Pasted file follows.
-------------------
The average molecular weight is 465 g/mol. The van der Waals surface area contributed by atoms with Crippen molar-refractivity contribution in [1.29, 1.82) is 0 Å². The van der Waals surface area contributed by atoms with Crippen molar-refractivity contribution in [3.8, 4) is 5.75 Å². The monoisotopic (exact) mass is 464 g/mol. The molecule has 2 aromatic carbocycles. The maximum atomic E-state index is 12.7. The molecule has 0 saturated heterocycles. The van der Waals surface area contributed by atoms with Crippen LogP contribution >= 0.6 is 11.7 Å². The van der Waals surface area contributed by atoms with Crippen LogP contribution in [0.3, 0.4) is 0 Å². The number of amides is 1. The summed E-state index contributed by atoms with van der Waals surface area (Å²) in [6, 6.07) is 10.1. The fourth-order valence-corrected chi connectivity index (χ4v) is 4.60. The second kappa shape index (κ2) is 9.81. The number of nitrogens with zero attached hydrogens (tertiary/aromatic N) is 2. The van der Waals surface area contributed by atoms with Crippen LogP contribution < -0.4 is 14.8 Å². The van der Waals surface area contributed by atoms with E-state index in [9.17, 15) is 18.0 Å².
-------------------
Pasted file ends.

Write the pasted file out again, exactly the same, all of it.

The average molecular weight is 465 g/mol. The van der Waals surface area contributed by atoms with Crippen molar-refractivity contribution in [1.29, 1.82) is 0 Å². The van der Waals surface area contributed by atoms with Crippen molar-refractivity contribution in [3.8, 4) is 5.75 Å². The monoisotopic (exact) mass is 464 g/mol. The molecule has 2 aromatic carbocycles. The maximum atomic E-state index is 12.7. The molecule has 0 saturated heterocycles. The van der Waals surface area contributed by atoms with Crippen LogP contribution >= 0.6 is 11.7 Å². The van der Waals surface area contributed by atoms with Crippen LogP contribution in [0.3, 0.4) is 0 Å². The number of amides is 1. The summed E-state index contributed by atoms with van der Waals surface area (Å²) in [6, 6.07) is 10.1. The fourth-order valence-corrected chi connectivity index (χ4v) is 4.60. The second kappa shape index (κ2) is 9.81. The number of nitrogens with zero attached hydrogens (tertiary/aromatic N) is 2. The van der Waals surface area contributed by atoms with Crippen LogP contribution < -0.4 is 14.8 Å². The van der Waals surface area contributed by atoms with E-state index in [9.17, 15) is 18.0 Å².